If you didn't see the documentary Subdivide and Conquer two weeks ago at the university, you should have (the film's website is www.subdividefilm.com). It addressed suburban sprawl and inner-city decay by advocating mixed zoning for attractive urban villages.
The ugly scenes looked like Tucson--my Tucson, west of Silverbell along Anklam Wash. This is what has happened to the fragile green belt on either side of the wash in the last two years. U.S. Homes planed off approximately 50 acres of ocotillo, saguaro, greasewood and desert flowers at 2100 W. Speedway to erect a 33-building, 205-apartment complex and 109 single-family homes on 5,000-square-foot lots. Twenty-four mature ocotillos and a dozen saguaros were removed and died before being replanted. The homes' landscaping consists of a tree or bush on handkerchief-sized gravel yards. Every building is one of three shades of sand. What used to be a small vista of desert vegetation is now a sea of identical roofs. Five homes are already for sale again.
K.E.G. Construction has just bladed 5 acres of virgin cholla behind Brichta School and bulldozed soil into Anklam Wash, stabilizing it with cemented rock, to put up 35 homes with virtually no yards. The morning after the little square of teddybear cholla was razed, a family of coyotes dug frantically in the bare ground to find rabbits and ground squirrels buried alive.
Codes required all three developments to dig retention basins, even though the natural drainage would be into the wash. All these basins retain are sludgy, mosquito-breeding water and broken toys. I've complained to Councilman José Ibarra three times about the dying plants and the unhealthful basins with no response.
Meanwhile, across town at the northwest corner of Fifth and Wilmot, another 50 acres grows only tumbleweeds and the non-indigenous palm trees where the medical complex known as "Titty City" was razed, what, 10 years ago--the medical establishment sprawling ever eastward. An ideal site for an urban village, it's zoned wrong, leaving us yet another unsightly vacant lot.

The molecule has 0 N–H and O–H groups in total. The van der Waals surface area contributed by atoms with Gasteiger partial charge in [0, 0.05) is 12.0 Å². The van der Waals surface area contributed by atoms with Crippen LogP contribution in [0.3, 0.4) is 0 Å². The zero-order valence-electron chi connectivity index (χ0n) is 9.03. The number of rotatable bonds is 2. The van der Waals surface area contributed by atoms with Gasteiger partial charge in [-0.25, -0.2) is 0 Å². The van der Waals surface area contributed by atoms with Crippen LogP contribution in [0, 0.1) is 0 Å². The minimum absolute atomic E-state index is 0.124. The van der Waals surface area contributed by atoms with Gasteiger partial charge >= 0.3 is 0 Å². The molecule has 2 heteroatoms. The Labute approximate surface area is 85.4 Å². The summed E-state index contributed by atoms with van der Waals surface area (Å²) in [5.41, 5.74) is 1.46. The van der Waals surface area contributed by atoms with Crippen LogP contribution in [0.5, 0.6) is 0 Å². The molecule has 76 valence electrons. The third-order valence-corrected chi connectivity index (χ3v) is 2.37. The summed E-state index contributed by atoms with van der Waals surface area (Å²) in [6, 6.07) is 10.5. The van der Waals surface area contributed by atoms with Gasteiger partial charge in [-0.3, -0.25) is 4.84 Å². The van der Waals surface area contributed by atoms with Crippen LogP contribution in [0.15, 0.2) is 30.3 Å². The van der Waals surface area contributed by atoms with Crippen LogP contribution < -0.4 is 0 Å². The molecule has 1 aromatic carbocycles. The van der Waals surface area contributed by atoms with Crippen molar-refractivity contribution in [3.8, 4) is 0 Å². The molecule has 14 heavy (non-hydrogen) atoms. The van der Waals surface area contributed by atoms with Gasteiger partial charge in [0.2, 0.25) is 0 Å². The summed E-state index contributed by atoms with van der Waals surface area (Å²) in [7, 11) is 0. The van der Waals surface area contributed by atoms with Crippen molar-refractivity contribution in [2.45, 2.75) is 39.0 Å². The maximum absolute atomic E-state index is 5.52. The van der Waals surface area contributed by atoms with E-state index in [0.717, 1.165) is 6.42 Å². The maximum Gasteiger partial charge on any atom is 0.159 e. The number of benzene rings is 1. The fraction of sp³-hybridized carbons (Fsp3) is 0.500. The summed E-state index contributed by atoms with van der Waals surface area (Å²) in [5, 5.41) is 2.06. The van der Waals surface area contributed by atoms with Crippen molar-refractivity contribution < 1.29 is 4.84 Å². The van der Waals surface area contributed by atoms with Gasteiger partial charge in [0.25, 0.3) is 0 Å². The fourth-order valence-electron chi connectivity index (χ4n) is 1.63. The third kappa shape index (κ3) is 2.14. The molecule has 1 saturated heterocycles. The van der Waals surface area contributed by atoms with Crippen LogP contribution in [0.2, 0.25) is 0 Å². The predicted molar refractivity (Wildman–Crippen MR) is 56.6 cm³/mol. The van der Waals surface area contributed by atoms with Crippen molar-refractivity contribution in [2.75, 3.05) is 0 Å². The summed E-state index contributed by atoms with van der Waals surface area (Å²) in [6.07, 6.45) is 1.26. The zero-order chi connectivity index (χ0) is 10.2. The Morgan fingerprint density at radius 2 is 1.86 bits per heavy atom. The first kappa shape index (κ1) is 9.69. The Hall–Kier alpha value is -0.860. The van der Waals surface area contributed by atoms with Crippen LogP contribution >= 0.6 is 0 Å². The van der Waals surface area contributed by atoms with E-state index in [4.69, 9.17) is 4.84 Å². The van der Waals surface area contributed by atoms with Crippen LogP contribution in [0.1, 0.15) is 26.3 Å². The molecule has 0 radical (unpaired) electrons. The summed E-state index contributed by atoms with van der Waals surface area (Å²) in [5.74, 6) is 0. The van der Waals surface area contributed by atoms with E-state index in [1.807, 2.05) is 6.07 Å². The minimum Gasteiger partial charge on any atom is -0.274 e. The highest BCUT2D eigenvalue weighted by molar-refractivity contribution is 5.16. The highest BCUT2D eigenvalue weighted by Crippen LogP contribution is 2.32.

If you hate what you see, let's change our nonsensical zoning codes.
I love reading articles about Christopher City, a place I had the unfortunate experience of living in for about three months during my sophomore year of college at UA ("Gimme Shelter," July 27). After moving out from the UA dorms midyear, I found it difficult to find a place where I could live for the final few months of the school year. When I heard about Christopher City, it seemed that moving into an apartment there would be the perfect solution to my problem. An actual apartment, not some ridiculous dorm room, located by the mountains. No noisy roommates, no loud parties. Sounded great. I reserved a spot there, sight unseen.
What a mistake.
It didn't take long to realize that Christopher City was far less than perfect. Upon moving in, I noticed an unusual amount of condensation forming on the inside of all the windows. The place felt damp and humid. Sure, my houseplants flourished, but it felt like a greenhouse.
A few days later, I noticed lots of mold growing on the inside of my windows. LOTS of mold. I contacted the front desk, and they simply told me to buy bleach. The community newsletter that month included a list of ways to remove mildew and mold. Breathing in the mold made me feel slightly nauseated at times, not to mention how sweaty I always was.
Not only was Christopher City a mecca of mold, it also was host to another fascinating problem: sewer roaches. Lots of sewer roaches. Two-inch sewer roaches. At first I found them dead, belly-up, in the kitchen and the bathroom. I poured bleach down my drains, as I was instructed to do, as if bleach is the cure-all to everything. No help. "At least the roaches are dead," I thought. No such luck. They started crawling down my bedroom and living room walls. Lots of them. Like something out of Starship Troopers. Once I reached into a tissue box, and one actually crawled out!
I wrote a letter to Mr. Van Arsdell, in charge of Residence Life, and, after much discussion, Residence Life refunded my money and allowed me to move out.
I have no idea how anyone can honestly say that Christopher City is a nice place to live. It puzzled me that the UA could actually allow families to live in such conditions. As abrupt and possibly unfair as the eviction notice to tenants may have been, and as trying as it can be to find other affordable housing, I would not wish the experience of living in Christopher City on anyone. I sympathize with students having financial trouble, but please, let's not mistake the fact that Christopher City is a completely undesirable place to live.